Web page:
Roofing Material Choices – Why Architects and Contractors May Know Even Less Than You!


Choosing a new roof for a new home or re-roofing project can be a daunting task. Considering the diversity of perspectives and concerns of architects, designers, contractors, suppliers, building departments, architectural committees, sub contractors, building inspectors (and there may be others!), it’s easy to understand why it can be difficult to make sense of all the voices. I’ve been in the business 30 plus years and harmony from that choir is something I have learned not to expect.

First and foremost, keep in mind, the vast majority of designers and contractors are used to dealing with a few favorite roofers and those roofers usually have a few favorite roof material suppliers. If they don’t have to have interest in or experience with a particular type of roof material, then all of a sudden there are a thousand reasons why it’s too much money, or too complex, or hard to find, etc. etc. As a rule, construction people do NOT want to have to deal with a product with which they have little or no experience – and this is especially true with roof products.

I just went through an experience very recently where what the client wanted for their new home (an energy efficient metal roof), and what the contractor wanted them to want (an asphalt composition roof) could not be reconciled without a fuss. The client had signed a contract to rebuild the home where they planned to live for the indefinite future. They intended it to be an energy efficient, earth-friendly building that would be beautiful to view and have low energy usage. They contacted me because they decided after they began working on the project that they wanted a metal roof for its energy efficiency, and permanence.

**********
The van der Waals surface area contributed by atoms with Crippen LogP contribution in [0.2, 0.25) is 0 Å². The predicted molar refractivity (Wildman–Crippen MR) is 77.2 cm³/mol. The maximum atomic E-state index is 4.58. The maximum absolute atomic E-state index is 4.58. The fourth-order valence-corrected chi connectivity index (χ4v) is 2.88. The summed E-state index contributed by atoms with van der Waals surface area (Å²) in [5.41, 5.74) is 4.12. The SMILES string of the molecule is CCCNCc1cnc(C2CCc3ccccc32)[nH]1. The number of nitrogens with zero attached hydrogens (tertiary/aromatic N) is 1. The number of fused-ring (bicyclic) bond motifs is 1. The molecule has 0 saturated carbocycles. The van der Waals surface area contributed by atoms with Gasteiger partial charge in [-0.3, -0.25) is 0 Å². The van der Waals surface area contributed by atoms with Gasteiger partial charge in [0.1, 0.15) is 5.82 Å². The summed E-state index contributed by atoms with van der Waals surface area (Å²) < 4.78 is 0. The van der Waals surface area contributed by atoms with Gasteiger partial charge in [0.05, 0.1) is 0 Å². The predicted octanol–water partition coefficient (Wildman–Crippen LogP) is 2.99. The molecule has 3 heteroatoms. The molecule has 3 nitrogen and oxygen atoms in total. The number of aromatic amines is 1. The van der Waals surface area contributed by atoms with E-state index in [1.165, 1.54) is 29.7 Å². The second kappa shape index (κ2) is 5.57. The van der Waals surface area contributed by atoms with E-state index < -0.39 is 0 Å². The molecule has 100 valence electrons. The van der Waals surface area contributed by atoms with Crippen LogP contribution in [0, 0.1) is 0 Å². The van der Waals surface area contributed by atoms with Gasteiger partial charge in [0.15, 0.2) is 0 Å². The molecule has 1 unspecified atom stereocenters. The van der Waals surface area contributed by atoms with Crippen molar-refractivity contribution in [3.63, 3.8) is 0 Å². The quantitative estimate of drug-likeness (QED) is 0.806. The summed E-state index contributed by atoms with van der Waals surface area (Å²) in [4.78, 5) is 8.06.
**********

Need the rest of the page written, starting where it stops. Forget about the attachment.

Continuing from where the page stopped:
As soon as I understood that they were already working with a general contractor I asked if I could contact the contractor so as to introduce myself and offer information and specifications for the metal roof options being considered by their client. You would have thought I was threatening them with an OSHA inspection! The phone line went cold. My next call was to the client to let him know how negative was the response of his contractor. The client assured me that I wasn’t wasting my time by measuring, specifying, and preparing a selection of colors and samples, so despite the inhospitable reception from the people swinging the hammers, I carried on with my work. The client was adamant that they wanted a roof product that was environmentally responsible, would reflect a high percentage of solar heat to off set cooling costs, and something that would last as long as they planned to be in the home (In this case the rest of their natural lives). All of the traits of a well-chosen metal roof. Too bad the contractor had different priorities.

After all of that preamble, including picking colors and reflective liners for beneath the visible metal, and specifying accessories and details, the client ended up with an asphalt roof. An ASPHALT ROOF! The LEAST environmentally friendly, the SHORTEST lifespan, the LEAST able to resist solar heat! The cheapest roof you can buy! And now on their, “Dream Home.” Quite an about face.